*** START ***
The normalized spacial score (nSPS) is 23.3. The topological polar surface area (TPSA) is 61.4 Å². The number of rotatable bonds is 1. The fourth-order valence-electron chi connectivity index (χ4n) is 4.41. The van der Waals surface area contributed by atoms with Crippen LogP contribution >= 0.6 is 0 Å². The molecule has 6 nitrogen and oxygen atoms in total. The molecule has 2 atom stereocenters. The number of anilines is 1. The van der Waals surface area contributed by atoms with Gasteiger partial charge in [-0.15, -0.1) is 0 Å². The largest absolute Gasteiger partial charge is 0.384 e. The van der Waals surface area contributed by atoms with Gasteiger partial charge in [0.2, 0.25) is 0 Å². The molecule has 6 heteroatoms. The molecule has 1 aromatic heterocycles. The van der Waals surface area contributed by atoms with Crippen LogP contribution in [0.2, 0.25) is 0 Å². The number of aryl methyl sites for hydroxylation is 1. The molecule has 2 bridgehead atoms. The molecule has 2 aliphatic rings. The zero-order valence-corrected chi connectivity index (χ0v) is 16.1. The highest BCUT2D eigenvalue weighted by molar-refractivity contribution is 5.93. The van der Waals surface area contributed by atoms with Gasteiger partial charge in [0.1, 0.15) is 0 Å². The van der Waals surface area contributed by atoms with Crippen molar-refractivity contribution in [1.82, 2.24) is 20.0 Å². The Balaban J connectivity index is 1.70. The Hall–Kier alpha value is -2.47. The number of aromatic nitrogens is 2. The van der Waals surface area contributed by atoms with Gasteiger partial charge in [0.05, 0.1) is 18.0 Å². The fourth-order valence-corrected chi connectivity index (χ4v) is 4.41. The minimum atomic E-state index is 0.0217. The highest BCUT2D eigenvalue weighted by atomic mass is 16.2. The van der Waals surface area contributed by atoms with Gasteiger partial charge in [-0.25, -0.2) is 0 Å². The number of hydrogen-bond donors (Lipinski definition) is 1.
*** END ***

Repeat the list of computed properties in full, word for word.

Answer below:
The normalized spacial score (nSPS) is 23.3. The topological polar surface area (TPSA) is 61.4 Å². The number of rotatable bonds is 1. The fourth-order valence-electron chi connectivity index (χ4n) is 4.41. The van der Waals surface area contributed by atoms with Crippen LogP contribution >= 0.6 is 0 Å². The molecule has 6 nitrogen and oxygen atoms in total. The molecule has 2 atom stereocenters. The number of anilines is 1. The van der Waals surface area contributed by atoms with Gasteiger partial charge in [-0.15, -0.1) is 0 Å². The largest absolute Gasteiger partial charge is 0.384 e. The van der Waals surface area contributed by atoms with Gasteiger partial charge in [0.2, 0.25) is 0 Å². The molecule has 6 heteroatoms. The molecule has 1 aromatic heterocycles. The van der Waals surface area contributed by atoms with Crippen LogP contribution in [0.2, 0.25) is 0 Å². The number of aryl methyl sites for hydroxylation is 1. The molecule has 2 bridgehead atoms. The molecule has 2 aliphatic rings. The zero-order valence-corrected chi connectivity index (χ0v) is 16.1. The highest BCUT2D eigenvalue weighted by molar-refractivity contribution is 5.93. The van der Waals surface area contributed by atoms with Gasteiger partial charge in [0.1, 0.15) is 0 Å². The van der Waals surface area contributed by atoms with Crippen molar-refractivity contribution in [1.82, 2.24) is 20.0 Å². The Balaban J connectivity index is 1.70. The Hall–Kier alpha value is -2.47. The number of aromatic nitrogens is 2. The van der Waals surface area contributed by atoms with Gasteiger partial charge in [0.05, 0.1) is 18.0 Å². The fourth-order valence-corrected chi connectivity index (χ4v) is 4.41. The minimum atomic E-state index is 0.0217. The highest BCUT2D eigenvalue weighted by atomic mass is 16.2. The van der Waals surface area contributed by atoms with Gasteiger partial charge in [-0.25, -0.2) is 0 Å². The number of hydrogen-bond donors (Lipinski definition) is 1.